5 Board Games That Tackled Serious Real World Issues

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by Joshua Hay

History has shown us that it doesn’t always take wars or protests to change a person's worldview. Philosophy and the higher arts were virtually invented to do that without ever picking up a weapon. But sometimes you find deep messages in the most unexpected places ... and as far as "unexpected" goes, board games have to be pretty high on that list.

 
 

The Colonialist RPG Designed To Make Players Squirm

Tabletop games have a complex association with colonialism, which often means they’re blatantly blind to history and generally racist. The classic Puerto Rico, which was the #1 board game for years on the nerd haven boardgamegeek.com, casts players as the colonizers but erases the slavery part despite putting people in charge of plantations. It’s a decent bet that any entry in the popular genre of “Board Games Named After Places” is about the players being the oppressors of that land.

The role playing game Dog Eat Dog goes out of its way to correct that course. Think Dungeons & Dragons, but during colonial times and with a reality enema. Dog Eat Dog’s subtitle is “A Game Of Imperialism And Assimilation On The Pacific Islands,” and it accomplishes this course correction by making players as uncomfortable as possible. One of the first rules you have to follow is that the “richest player” is the occupying force, which we presume is determined by everyone whipping out their bank balances and stock portfolios.

Also, you have to make your dog eat another live dog. It gets pretty surreal.

It only gets worse from there. The concept behind the theme isn’t very subtle, and in fact you are instructed to keep this on everyone’s mind throughout the game: the natives are inferior to the occupiers. No, seriously, it's in the rules:

 Liwanag Press

Liwanag Press

And that's how Shia LaBeouf was created.

The natives add more specific rules based on their interactions with the occupiers as the game goes on, but this is what guides the course of play throughout. When any rule is broken, natives must give a token to the colonist. When a native submits to the colonist in order to follow rules, the colonist gives them a token.

It’s a back and forth where freedom for the natives means giving up their possessions, and being gifted anything by the colonists means submitting to them. It joins a growing list of games that are trying to shed light on the atrocities of our past, and to reclaim some of the humanity for people who were denied it, like Spirit Island or Freedom: The Underground Railroad.

The Period Game Could Be Invaluable For Young Girls

The Period Game, with its large representation of the female reproductive system and marbles that you spill out of ovaries, knows it looks ridiculous on the surface. In a way, that’s the point. After all, a giant penis centerpiece would be just as crazy, and probably sounds like a better fit for bachelorette parties.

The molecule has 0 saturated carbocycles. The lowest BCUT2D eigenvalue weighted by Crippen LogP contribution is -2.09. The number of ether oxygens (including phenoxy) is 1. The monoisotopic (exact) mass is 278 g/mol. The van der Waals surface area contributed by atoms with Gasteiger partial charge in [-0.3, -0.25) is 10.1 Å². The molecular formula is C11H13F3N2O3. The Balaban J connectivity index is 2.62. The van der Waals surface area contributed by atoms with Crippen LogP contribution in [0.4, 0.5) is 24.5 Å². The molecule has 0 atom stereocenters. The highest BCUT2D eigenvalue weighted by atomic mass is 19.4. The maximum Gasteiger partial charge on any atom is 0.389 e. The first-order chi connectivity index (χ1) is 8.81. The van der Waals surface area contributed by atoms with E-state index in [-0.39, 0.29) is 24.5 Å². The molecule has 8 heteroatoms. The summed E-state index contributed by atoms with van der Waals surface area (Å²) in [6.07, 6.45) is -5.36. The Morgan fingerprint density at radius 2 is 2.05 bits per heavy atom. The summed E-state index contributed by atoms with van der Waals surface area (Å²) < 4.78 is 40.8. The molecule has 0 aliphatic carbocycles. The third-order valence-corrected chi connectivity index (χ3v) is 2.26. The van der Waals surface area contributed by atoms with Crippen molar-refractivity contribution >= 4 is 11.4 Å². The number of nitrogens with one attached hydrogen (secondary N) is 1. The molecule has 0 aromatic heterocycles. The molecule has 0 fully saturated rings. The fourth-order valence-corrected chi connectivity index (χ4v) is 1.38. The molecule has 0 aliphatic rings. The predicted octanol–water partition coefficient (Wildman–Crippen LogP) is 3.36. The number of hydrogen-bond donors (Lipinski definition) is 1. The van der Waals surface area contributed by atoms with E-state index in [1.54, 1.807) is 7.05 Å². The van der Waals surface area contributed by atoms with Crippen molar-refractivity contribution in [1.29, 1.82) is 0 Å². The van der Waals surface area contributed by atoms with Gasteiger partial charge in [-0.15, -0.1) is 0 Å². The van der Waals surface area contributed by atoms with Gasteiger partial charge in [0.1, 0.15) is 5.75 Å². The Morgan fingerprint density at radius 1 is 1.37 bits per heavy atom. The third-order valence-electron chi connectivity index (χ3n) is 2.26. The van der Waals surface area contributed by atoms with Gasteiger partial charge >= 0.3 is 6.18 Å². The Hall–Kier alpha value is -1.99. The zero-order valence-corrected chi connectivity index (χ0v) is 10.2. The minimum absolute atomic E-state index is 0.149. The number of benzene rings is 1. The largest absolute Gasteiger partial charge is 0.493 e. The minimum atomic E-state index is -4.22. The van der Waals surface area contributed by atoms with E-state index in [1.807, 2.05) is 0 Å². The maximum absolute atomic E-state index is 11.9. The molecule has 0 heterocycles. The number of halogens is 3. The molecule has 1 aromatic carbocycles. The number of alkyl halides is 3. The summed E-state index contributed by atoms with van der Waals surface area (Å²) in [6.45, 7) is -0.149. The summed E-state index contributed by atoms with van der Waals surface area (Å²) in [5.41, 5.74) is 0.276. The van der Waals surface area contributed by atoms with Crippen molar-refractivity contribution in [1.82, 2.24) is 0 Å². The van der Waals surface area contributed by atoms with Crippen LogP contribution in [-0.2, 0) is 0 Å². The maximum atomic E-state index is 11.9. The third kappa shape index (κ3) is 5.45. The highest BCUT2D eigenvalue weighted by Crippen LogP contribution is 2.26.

But there’s a stigma around periods and female reproduction, which makes it incredibly hard to discuss. Especially when you're a preteen, and every sex-related subject is the height of embarrassment. Having giant ovaries as the centerpiece means that girls won't feel like the most embarrassing or conspicuous thing at the table, even as they begin frank discussions of their anatomy like The Period Game aims to encourage.

"Fine, you can play, Chad. But you have to bring 5 pounds of chocolate."

Each round, players will turn one of the ovaries at the top and cause a marble to fall out. If it’s red, you’ve started your period. If it’s white, “better luck next time,” the site says. Players progress around the track with pieces modeled after pads, tampons and other period-related products. They’ll encounter relatable setbacks told in a clear, frank manner like “Oops ... You leaked. Go to the nurse's office.” It also stresses common pain coping methods like taking a hot bath, as well as the need to have sanitary products on-hand in order to deal with the periods when they come.

It’s not a complex game, but that’s because its job is helping young women prepare for one of the most complex and confusing times of their lives. The game made waves with a Red Dot award in 2016 but is still currently seeking funding to produce a full printing. If you're interested in helping fund it or becoming a partner, you can contact them at the bottom of the page.

Experience The Thrill Of Late 1980s Polish Grocery Shopping

For a hobby where medieval subsistence farming ranks among the highest of thrills (#17 to be exact), Kolejka still manages to be the most mundane offering -- at least on its surface. Published by the Institute Of National Remembrance in Poland, the game promises to be an accurate and educational reproduction of the experience of waiting in long grocery lines during the tail end of the Communist era. The title literally means “queue,” and attempts to bring you the frustration of Black Friday coupled with the possibility of starvation.